Finding Target Boat Speed to Windward

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This is a series of web pages designed to allow you to find target boat speeds without fancy instruments. Target boat speed is the speed that will take you upwind as fast as possible.

Bonding Sinks Boat

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Lightning strikes a boat with a bonded through hull and it sinks in an hour. See the photographic proof in this short article. Be sure to read the "Bonding Your Boat"

Inhaulers

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An inhauler, sometimes called a Barberhauler, is used to pull the jib sheets inboard from their normal position. You can do that to decrease the sheeting angle or to keep the sheeting angle the same as you let the sheets out to add fullness.

Calibrating your Knot Meter

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In many area calibrating a Knot Meter is a simple matter of setting it to read what the GPS reads. But if your boat is in areas where there are tides, local current can make this method inaccurate.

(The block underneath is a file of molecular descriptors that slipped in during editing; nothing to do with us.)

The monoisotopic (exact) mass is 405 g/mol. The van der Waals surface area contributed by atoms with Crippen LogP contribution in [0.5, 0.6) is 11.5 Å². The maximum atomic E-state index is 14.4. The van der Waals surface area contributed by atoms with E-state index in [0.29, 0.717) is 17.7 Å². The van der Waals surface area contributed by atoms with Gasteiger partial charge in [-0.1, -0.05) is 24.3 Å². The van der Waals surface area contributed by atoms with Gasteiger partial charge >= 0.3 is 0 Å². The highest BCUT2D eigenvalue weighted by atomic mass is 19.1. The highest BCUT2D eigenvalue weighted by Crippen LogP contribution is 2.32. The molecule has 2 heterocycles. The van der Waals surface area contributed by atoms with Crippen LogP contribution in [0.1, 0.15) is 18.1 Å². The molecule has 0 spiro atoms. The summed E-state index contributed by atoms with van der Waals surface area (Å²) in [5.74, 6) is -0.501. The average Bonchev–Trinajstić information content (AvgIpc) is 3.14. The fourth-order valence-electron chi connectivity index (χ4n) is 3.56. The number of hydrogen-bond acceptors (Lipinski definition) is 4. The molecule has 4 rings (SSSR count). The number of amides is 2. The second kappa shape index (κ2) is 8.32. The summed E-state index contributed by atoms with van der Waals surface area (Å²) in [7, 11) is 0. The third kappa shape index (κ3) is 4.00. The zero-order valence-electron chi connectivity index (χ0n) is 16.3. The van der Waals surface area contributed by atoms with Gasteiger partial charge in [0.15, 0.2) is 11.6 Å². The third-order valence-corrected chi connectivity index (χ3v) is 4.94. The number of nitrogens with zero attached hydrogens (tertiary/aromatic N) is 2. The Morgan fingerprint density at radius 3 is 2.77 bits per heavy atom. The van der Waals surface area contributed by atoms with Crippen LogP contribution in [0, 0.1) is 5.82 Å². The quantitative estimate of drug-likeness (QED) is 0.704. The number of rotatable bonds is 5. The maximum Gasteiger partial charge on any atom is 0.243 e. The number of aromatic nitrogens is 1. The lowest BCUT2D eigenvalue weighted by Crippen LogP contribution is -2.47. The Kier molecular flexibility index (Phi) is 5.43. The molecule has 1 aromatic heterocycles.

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Disclaimer:
The information on this web site has not been checked for accuracy. It is for entertainment purposes only and should be independently verified before using for any other reason. There are five sources. 1) Documents and manuals from a variety of sources. These have not been checked for accuracy and in many cases have not even been read by anyone associated with L-36.com. I have no idea of they are useful or accurate, I leave that to the reader. 2) Articles others have written and submitted. If you have questions on these, please contact the author. 3) Articles that represent my personal opinions. These are intended to promote thought and for entertainment. These are not intended to be fact, they are my opinions. 4) Small programs that generate result presented on a web page. Like any computer program, these may and in some cases do have errors. Almost all of these also make simplifying assumptions so they are not totally accurate even if there are no errors. Please verify all results. 5) Weather information is from numerious of sources and is presented automatically. It is not checked for accuracy either by anyone at L-36.com or by the source which is typically the US Government. See the NOAA web site for their disclaimer. Finally, tide and current data on this site is from 2007 and 2008 data bases, which may contain even older data. Changes in harbors due to building or dredging change tides and currents and for that reason many of the locations presented are no longer supported by newer data bases. For example, there is very little tidal current data in newer data bases so current data is likely wrong to some extent. This data is NOT FOR NAVIGATION. See the XTide disclaimer for details. In addition, tide and current are influenced by storms, river flow, and other factors beyond the ability of any predictive program.